Do it shortly as ye can:
            Else will I to the green-wood go,
                Alone, a banished man.

She.      I shall as now do more for you
               Than ’longeth to womanhede;
            To short my hair, a bow to bear,
                To shoot in time of need.
            O my sweet mother! before all other
                For you I have most drede!
            But now, adieu! I must ensue
                Where fortune doth me lead.
            All this make ye: Now let us flee;
                The day cometh fast upon:
            For, in my mind, of all mankind
                I love but you alone.

He.      Nay, nay, not so; ye shall not go,
                And I shall tell you why—
            Your appetite is to be light
                Of love, I well espy:
            For, right as ye have said to me,
                In likewise hardily
            Ye would answere whosoever it were,
                In way of companày:
            It is said of old, Soon hot, soon cold;
                And so is a womàan:
            Wherefore I to the wood will go,
                Alone, a banished man.

She.      If ye take heed, it is no need
               Such words to say to me;
            For oft ye prayed, and long assayed,
                Or I loved you, pardàe:
            And though that I of ancestry
                A baron’s daughter be,
            Yet have you proved how I you loved,
                A squire of low degree;
            And ever shall, whatso befall,
                To die therefore anone;
            For, in my mind, of all mankind
                I love but you alone.

He.      A baron’s child to be beguiled,
               It were a cursàed deed!
            To be felàaw with an outlaw—
                Almighty God forbede!
            Yet better were the poor squyere
                Alone to forest yede9
            Than ye shall say another day
                That by my cursàed rede
            Ye were betrayed. Wherefore, good maid,
                The best rede that I can,
            Is, that I to the green-wood go,
                Alone, a banished man.

She.      Whatever befall, I never shall
               Of this thing be upbraid:
            But if ye go, and leave me so,
                Then have ye me betrayed.
            Remember you wele, how that ye dele;
                For if ye, as ye said,
            Be so unkind to leave behind
                Your love, the Nut-brown Maid,
            Trust me trulày that I shall die
                Soon after ye be gone:
            For, in my mind, of all mankind
                I love but you alone.

He.      If that ye went, ye should repent;
               For in the forest now
            I have purveyed me of a maid
                Whom I love more than you:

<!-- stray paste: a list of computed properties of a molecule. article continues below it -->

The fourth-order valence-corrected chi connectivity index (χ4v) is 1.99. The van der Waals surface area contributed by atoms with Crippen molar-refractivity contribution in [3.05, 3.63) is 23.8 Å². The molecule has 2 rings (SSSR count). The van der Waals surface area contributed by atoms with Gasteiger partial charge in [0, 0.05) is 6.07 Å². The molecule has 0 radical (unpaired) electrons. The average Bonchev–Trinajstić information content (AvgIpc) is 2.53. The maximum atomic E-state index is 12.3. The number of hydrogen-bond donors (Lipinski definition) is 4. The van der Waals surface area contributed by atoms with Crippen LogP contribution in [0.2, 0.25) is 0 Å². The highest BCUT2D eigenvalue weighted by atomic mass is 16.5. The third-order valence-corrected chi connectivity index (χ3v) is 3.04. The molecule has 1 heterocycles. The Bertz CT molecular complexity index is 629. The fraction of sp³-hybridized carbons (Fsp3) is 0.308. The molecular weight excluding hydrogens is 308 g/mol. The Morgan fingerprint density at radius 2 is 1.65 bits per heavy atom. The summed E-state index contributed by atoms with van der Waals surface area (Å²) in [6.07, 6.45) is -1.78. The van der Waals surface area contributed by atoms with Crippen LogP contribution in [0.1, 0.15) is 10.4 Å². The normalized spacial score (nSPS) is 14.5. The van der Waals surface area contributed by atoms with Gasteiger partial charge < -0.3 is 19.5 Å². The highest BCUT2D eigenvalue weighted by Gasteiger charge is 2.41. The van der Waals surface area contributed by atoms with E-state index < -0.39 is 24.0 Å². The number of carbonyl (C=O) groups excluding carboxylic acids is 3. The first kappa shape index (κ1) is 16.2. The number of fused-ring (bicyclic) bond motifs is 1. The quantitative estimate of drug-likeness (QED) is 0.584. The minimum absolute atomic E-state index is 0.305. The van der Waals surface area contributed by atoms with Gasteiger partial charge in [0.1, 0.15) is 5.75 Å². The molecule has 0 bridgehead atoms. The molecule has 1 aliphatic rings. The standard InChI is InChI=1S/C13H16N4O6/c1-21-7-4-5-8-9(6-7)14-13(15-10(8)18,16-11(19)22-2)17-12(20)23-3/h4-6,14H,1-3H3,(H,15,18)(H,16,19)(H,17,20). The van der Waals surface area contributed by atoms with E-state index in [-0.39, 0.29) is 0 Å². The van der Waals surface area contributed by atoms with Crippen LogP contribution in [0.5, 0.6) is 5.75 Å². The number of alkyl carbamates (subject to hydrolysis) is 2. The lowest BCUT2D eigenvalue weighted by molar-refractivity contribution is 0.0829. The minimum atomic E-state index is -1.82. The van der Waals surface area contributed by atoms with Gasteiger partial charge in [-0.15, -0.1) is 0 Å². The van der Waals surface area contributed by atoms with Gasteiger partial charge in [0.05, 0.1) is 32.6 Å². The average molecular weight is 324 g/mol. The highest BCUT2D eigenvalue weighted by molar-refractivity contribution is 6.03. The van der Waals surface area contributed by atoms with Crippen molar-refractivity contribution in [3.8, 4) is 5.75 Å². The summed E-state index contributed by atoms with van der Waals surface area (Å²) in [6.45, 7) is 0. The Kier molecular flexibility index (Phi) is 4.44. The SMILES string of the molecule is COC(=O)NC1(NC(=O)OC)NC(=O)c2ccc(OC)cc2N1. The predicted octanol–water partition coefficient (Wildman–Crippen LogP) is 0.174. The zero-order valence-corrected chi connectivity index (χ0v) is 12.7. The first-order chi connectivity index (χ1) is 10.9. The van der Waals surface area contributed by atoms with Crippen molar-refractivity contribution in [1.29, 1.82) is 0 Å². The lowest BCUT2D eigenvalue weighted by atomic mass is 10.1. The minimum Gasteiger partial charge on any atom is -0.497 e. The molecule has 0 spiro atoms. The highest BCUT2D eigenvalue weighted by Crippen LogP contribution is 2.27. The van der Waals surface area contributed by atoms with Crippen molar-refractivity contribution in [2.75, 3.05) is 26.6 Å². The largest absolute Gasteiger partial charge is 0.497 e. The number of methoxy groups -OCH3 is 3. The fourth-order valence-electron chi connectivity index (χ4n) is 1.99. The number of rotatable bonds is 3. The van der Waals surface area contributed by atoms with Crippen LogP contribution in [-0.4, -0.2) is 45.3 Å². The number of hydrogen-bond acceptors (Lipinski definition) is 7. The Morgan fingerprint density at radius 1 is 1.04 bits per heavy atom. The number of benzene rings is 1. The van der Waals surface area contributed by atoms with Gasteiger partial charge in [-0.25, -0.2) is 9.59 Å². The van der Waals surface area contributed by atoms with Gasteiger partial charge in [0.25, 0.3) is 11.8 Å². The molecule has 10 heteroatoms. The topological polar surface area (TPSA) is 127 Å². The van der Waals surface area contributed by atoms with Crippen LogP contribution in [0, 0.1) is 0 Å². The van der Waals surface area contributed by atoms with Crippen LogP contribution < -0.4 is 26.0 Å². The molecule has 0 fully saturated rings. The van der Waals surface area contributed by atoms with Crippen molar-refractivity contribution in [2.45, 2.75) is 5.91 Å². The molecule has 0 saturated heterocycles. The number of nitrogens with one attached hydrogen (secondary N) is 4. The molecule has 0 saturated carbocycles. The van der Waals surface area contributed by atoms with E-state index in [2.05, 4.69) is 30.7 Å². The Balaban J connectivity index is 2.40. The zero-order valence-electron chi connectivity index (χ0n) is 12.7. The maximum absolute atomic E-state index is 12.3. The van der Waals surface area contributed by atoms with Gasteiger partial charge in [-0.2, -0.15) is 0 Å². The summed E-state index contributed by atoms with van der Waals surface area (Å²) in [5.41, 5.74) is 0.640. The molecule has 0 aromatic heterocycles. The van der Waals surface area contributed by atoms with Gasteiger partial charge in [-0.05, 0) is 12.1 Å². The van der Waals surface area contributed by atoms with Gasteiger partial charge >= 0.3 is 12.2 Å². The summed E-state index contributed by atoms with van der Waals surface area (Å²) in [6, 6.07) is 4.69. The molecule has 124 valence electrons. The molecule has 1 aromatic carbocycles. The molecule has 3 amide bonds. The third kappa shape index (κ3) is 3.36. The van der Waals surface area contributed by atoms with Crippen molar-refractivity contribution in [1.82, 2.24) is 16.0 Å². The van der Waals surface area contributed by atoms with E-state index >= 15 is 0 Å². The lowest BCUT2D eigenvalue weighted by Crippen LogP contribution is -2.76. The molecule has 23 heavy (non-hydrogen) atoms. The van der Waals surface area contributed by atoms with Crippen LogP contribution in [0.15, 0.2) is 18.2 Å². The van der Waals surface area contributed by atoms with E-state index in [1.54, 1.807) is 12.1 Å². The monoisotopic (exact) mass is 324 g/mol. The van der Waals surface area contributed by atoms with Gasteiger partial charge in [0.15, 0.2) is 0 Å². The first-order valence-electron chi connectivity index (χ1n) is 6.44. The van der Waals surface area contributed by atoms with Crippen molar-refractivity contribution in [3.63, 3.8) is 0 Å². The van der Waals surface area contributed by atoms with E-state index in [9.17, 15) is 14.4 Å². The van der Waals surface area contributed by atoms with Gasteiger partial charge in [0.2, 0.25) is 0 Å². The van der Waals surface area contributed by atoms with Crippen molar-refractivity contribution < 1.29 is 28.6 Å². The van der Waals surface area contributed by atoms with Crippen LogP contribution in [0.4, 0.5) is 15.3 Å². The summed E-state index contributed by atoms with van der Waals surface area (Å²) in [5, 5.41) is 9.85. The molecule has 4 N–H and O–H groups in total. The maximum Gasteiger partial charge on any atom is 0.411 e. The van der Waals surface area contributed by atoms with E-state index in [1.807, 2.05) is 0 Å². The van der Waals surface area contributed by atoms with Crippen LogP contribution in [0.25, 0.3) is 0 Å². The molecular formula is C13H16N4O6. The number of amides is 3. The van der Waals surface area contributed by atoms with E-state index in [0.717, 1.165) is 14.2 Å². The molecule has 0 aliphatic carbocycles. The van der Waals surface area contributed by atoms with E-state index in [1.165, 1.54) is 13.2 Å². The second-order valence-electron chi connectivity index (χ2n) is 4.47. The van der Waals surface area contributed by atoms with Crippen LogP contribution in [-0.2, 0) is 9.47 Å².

Another more fair than ever ye were
                I dare it well avow;
            And of you both each should be wroth
                With other, as I trow:
            It were mine ease to live in peace;
                So will I, if I can:
            Wherefore I to the wood will go,
                Alone, a banished man.

She.      Though in the wood I understood
               Ye had a paramour,
            All this may nought remove my thought,
                But that I will be your’:
            And she shall find me soft and kind
                And courteis every hour;
            Glad to fulfil all that she will
                Command me, to my power:
            For had ye, lo, an hundred mo,
                Yet would I be that one:
            For, in my mind, of all mankind
                I love but you alone.

He.      Mine own dear love, I see the prove
               That ye be kind and true;
            Of maid, of wife, in all my life,
                The best that ever I knew.
            Be merry and glad; be no more sad;
                The case is changàed new;
            For it were ruth that for your truth
                Ye should have cause to rue.
            Be not dismayed, whatsoever I said
                To you when I began:
            I will not to the green-wood go;
                I am no banished man.

She.      These tidings be more glad to me
               Than to be made a queen,
            If I were sure they should endure;
                But it is often seen
            When men will break promise they speak
                The wordis on the splene.10
            Ye shape some wile me to beguile,
                And steal from me, I ween:
            Then were the case worse than it was,
                And I more wo-begone:
            For, in my mind, of all mankind
                I love but you alone.

He.      Ye shall not nede further to drede:
               I will not disparàage
            You (God defend), sith you descend
                Of so great a linàage.
            Now understand: to Westmoreland,
                Which is my heritage,
            I will you bring; and with a ring,
                By way of marriàage
            I will you take, and lady make,
                As shortly as I can:
           Thus have you won an Earles son,
                And not a banished man.

Here may ye see that women be
    In love meek, kind, and stable;
Let never man reprove them than,
    Or call them variable;
But rather pray God that we may
    To them be comfortable;
Which sometime proveth such as He loveth,
    If they be charitable.
For sith men would that women should
    Be meek to them each one;
Much more ought they to God obey,
    And serve but Him alone.

1 among: sometimes.

2 never a dele: never a bit.

3 than: then.

4 in fere: in company together.

5 rede I can: counsel I know.

6 part with: share with.

7 tho: those.

8 hele: health.

9 yede: should go.

10 on the splene: in jest.

33                                                  Cradle Song

16th Cent.

O MY deir hert, young Jesus sweit,
Prepare thy creddil in my spreit,
And I sall rock thee in my hert
And never mair from thee depart.
But I sall praise thee evermoir